Wednesday, April 28, 2010

Listing Strategy – Trapping vs Hunting

“What did I do today to sell my listings?”

That was a question which used to haunt me early in my career.  I knew I had marketed my listings everywhere buyers were likely to be looking for houses, and I had campaigned to the neighbors who might know somebody wanting to move into their neighborhood.  But at 4:00 in the afternoon, for a listing which hadn’t received an offer, this was a question that drove me crazy with anxiety.

Turns out I was a trapper without patience; I felt like I should be hunting in addition to trapping.  What am I talking about, you ask?  Let’s take a look at the differences between hunting and trapping.


Let’s assume we’re going to hunt for a rabbit.  (without a gun, mind you – we’re talking “catch & release” here!)

For comparison to real estate, hunting for a rabbit will be the same as hunting for a Buyer – finding the specific person who will buy my listing.

First we’ll need to identify where the rabbit might be – hedges, trails, meadows, burrows, etc.

Where will the buyer come from – a local church, a different city (which one?), a divorce attorney, one of the neighbors?  etc.

Next we’ll need to determine & build the tools for the job – our bare hands, a net, a lasso?

How will we “capture” that buyer – postcard, letter, email, advertisement, open house?

Finally the action – go out and find that rabbit (or buyer)!  Look in all the places he might be hiding.  Do this day after day if necessary.  And finding him is only half the job; I still have to capture him once I find him!

It’s nice because I’ll feel like I’m really “doing something”, but what I’m really doing is spending an awful lot of time and energy hoping that one day I am lucky enough to be in the right place at the right time.


A different approach to hunting is to trap the rabbit – let’s entice him to come to us rather than chasing him all over god’s green earth.

In real estate, let’s entice the buyer to bring a generous offer to us!

First we’ll have to think about what would entice the rabbit to come out of his hiding place – maybe a nice, fresh carrot, cut into bite-sized slices?

What would a buyer like – how about a beautiful home, clean & well-maintained, in move-in ready condition, offered at a reasonable price?

Next we’ll need to determine where the rabbit is most likely to find our carrot.  Is there a path he travels frequently, or a stream he drinks from?  Can we position our carrot where the wind will carry its flavorful aroma to the rabbit’s burrow?

Where will buyers be looking for a home?  On the internet? (and at which internet site(s)?)  Driving through the neighborhood?  Calling their Realtor?  Talking to their friends in areas they’d like to live?

Now we set the trap.  The rabbit will smell the carrot as he leaves his burrow and heads down the trail towards the stream.  He’ll approach it with suspicion, but after waiting for a bit and seeing no sign of danger he’ll step in for a yummy treat, and… TRAPPED!  Touching the carrot activated an infrared signal which closed the door of a 6-foot diameter pen around him (including a floor buried underground so he can’t dig his way out!)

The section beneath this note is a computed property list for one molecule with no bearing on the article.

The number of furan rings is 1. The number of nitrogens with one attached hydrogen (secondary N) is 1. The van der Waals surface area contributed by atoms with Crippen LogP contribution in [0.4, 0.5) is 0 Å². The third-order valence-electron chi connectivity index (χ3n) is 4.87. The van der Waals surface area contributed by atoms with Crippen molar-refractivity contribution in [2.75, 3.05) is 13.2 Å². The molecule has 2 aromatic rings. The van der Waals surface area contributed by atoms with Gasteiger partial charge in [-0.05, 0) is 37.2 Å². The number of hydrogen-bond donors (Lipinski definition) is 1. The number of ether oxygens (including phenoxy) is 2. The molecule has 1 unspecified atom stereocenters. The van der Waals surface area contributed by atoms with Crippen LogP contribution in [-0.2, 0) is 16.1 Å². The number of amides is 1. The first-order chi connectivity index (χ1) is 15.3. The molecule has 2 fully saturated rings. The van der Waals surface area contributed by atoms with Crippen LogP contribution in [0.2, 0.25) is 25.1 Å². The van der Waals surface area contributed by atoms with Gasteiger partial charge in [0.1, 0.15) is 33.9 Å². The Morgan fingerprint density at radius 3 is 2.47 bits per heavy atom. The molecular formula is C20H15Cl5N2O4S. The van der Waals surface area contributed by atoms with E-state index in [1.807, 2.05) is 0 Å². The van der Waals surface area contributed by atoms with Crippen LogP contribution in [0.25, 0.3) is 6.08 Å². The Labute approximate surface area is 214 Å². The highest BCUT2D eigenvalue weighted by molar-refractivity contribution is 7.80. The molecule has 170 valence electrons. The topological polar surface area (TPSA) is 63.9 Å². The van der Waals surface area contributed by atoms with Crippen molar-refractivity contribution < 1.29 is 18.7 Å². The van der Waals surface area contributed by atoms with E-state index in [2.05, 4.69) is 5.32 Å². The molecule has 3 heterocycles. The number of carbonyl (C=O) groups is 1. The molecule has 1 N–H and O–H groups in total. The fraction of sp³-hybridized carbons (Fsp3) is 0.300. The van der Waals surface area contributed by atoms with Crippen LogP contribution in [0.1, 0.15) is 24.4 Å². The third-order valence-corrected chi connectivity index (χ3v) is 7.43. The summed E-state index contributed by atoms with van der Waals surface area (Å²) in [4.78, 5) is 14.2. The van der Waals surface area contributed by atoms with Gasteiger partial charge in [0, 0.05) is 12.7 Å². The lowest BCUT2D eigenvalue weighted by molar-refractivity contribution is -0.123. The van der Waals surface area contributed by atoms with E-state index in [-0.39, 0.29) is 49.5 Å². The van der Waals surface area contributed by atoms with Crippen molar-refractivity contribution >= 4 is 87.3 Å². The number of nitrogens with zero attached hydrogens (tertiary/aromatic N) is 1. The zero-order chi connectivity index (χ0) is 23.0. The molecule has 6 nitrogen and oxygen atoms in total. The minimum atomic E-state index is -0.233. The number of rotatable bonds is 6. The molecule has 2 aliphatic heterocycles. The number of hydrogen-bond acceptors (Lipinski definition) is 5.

Setting our Buyer’s trap:  Our listing is clean, well-decorated, and clutter-free.  The front & back yards are manicured to perfection.  We’ve taken fantastic photos (and possibly video) of the home and the neighborhood.  We’ve written descriptive text which presents the home in its best light and captures potential buyers’ emotions.  We’ve highlighted the outstanding features of the home, neighborhood, schools, shopping, parks, freeways, etc etc.

We’ve researched the neighborhood’s pricing in extreme detail, searching for recent activity, trends, and what the competition is doing.  We’ve analyzed what other homes, in what other neighborhoods, potential buyers might be looking at.  We’ve priced our listing to be attractive (but fair).

We’ve placed this home EVERYWHERE a buyer might be searching online.  We’ve installed a conspicuous sign in the front yard so anyone driving through the neighborhood will see it, as well as for the neighbors to notice.  We’ve built a customized website for this home (and for the neighbors to see), which shows even more pictures and more information.

Finally the action – PATIENTLY waiting for the rabbit to find our carrot.  Occasionally we can check on the carrot-trap setup, we can check the prevailing winds, and we can monitor the water level in the stream.  But we’re going to wait for the rabbit to come eat our carrot.

Patiently waiting for a buyer is the hardest part.  We’ll continue to monitor the comps and the competition; we’ll get feedback from anybody who calls &/or shows the listing; we’ll answer our phones & return calls immediately; we’ll update pictures and make other adjustments as necessary.  And we’ll patiently wait for our buyer to find us.

Patience is the hardest part.

Once we’ve done everything else right, whether we’re trapping rabbits or buyers, we have to play the waiting game.  And that’s the hardest part!

(Ask any fisherman who’s identified the right spot, chosen the right bait, and then waited all afternoon for a nibble…)

Your doesn’t have enough patience left over for fishing after using it all up waiting for buyers Realtor,

Chris Butterworth